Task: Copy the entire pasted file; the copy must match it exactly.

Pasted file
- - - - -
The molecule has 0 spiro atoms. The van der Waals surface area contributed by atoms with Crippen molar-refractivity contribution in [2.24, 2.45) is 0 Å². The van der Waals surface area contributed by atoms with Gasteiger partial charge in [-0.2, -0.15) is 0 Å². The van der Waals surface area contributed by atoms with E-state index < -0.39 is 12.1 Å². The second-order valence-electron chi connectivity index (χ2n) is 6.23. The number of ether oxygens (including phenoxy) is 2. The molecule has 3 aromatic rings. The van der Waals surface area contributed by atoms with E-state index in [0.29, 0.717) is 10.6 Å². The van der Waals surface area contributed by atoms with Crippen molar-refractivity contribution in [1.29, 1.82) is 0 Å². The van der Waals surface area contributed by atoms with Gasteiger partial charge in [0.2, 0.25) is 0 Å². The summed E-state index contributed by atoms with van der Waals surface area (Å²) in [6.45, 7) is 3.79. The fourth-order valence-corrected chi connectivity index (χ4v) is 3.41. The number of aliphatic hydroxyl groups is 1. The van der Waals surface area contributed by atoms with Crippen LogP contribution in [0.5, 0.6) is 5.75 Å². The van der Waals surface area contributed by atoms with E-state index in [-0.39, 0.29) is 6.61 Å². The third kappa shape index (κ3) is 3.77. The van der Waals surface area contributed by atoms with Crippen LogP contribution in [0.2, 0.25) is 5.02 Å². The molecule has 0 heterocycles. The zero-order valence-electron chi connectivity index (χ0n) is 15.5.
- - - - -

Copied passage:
The molecule has 0 spiro atoms. The van der Waals surface area contributed by atoms with Crippen molar-refractivity contribution in [2.24, 2.45) is 0 Å². The van der Waals surface area contributed by atoms with Gasteiger partial charge in [-0.2, -0.15) is 0 Å². The van der Waals surface area contributed by atoms with E-state index < -0.39 is 12.1 Å². The second-order valence-electron chi connectivity index (χ2n) is 6.23. The number of ether oxygens (including phenoxy) is 2. The molecule has 3 aromatic rings. The van der Waals surface area contributed by atoms with E-state index in [0.29, 0.717) is 10.6 Å². The van der Waals surface area contributed by atoms with Crippen molar-refractivity contribution in [1.29, 1.82) is 0 Å². The van der Waals surface area contributed by atoms with Gasteiger partial charge in [0.2, 0.25) is 0 Å². The summed E-state index contributed by atoms with van der Waals surface area (Å²) in [6.45, 7) is 3.79. The fourth-order valence-corrected chi connectivity index (χ4v) is 3.41. The number of aliphatic hydroxyl groups is 1. The van der Waals surface area contributed by atoms with Crippen LogP contribution in [0.5, 0.6) is 5.75 Å². The van der Waals surface area contributed by atoms with E-state index in [-0.39, 0.29) is 6.61 Å². The third kappa shape index (κ3) is 3.77. The van der Waals surface area contributed by atoms with Crippen LogP contribution in [0.2, 0.25) is 5.02 Å². The molecule has 0 heterocycles. The zero-order valence-electron chi connectivity index (χ0n) is 15.5.